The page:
The chance to plead to manslaughter is the only consideration the defendant should get, Finnell told Judge Michael Mohun. Finnell said Maher should get the full 25 years in prison allowed by statute.
Public Defender Jerry Ader took exception to the suggestion that Maher was completely responsible for his own choices in dealing with his mental illness.
"I sincerely believe that our community, our country, has a difficult time dealing with mental illness, especially when it comes to mental illness in the criminal justice system," Ader said near the beginning of his remarks.
Later he said, "some of the speakers here, the children of Mr. Maher, they use of words, that he chose to do these things, and that he could have done something else. And I'm just not quite sure that's true. And I don't think anyone can know for sure if that's true, it's easy to say because we don't understand mental illness. But in my experience, when someone is placed in a psychiatric hospital, it could take years in order to get a patient, an inmate, to understand, to have the insight as to their illness, why they need help and why they need medication."
Ader said after nearly a year in jail, his client is just starting to take his medication and come to terms with his mental illness.
Ader argued that Mohun should consider something less than the maximum 25-year term on the manslaughter conviction because the Legislature when it wrote the law, allowed for a sentencing range of 5 to 25 years. Clearly, the Legislature understood, Ader argued, that each individual, each case, is different because mental health is involved, therefore, a judge has latitude to weigh all the factors.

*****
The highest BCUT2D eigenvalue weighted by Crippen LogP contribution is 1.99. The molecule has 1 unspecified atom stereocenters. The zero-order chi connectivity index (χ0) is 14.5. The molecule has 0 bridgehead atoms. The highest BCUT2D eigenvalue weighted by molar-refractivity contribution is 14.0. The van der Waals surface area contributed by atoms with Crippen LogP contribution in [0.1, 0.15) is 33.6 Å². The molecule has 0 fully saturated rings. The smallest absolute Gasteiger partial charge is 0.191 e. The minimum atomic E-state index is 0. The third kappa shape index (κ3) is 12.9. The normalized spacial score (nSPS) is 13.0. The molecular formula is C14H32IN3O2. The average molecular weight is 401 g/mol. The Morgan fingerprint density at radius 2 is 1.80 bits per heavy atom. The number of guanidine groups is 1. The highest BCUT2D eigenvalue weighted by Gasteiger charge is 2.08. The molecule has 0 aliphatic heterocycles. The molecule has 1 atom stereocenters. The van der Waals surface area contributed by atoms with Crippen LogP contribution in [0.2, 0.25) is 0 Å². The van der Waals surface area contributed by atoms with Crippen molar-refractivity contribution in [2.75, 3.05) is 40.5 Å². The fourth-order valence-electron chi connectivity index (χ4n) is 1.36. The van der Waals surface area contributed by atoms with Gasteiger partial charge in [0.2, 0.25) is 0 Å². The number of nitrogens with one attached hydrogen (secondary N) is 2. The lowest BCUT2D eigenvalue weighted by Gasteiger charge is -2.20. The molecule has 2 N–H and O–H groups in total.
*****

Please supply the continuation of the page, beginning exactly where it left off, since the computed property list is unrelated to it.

In this case, the plea agreement meant that Maher must receive a sentence of at least 20 years but there was no reason, considering the factors of his mental health issues, to sentence him to the maximum of 25 years.
After giving Nick Maher an opportunity to address the court, which he declined, Mohun spoke directly to the family.
"I don't want you to dwell on Oct. 18 of 2021. The day your dad died. What I want you to think of are the days he lived. He almost lived until his 70th birthday which would have been in July of this year. Think of all those things that you had with your dad and that you celebrated together and that he was there to give you guidance and support. And think of the man who put his life on hold during his retirement years to take care of your brother."
He added, "Your brother has admitted, he's acknowledged., he has pled guilty to manslaughter in the first degree. What he has done by this act, you've lost two family members. On Oct. 18, you lost your father and you lost your brother. That is a devastating event which it will resonate through generations of Maher family celebrations of birthdays and holidays. But don't let this crime define the family. Remember your dad as he would want to be remembered, as a good dad, as a dad who stepped up and took care of your sick brother. Your father's devotion to duty was extraordinary."
Mohun said the killing of Martin Maher was without justification, without reason.
"It was a heinous crime to which an appropriate sentence must be imposed," Mohun said.
The 23 years will be followed by five years of post-release supervision.
Nick Maher is barred by court order from having any contact with his siblings until Sept. 9, 2053.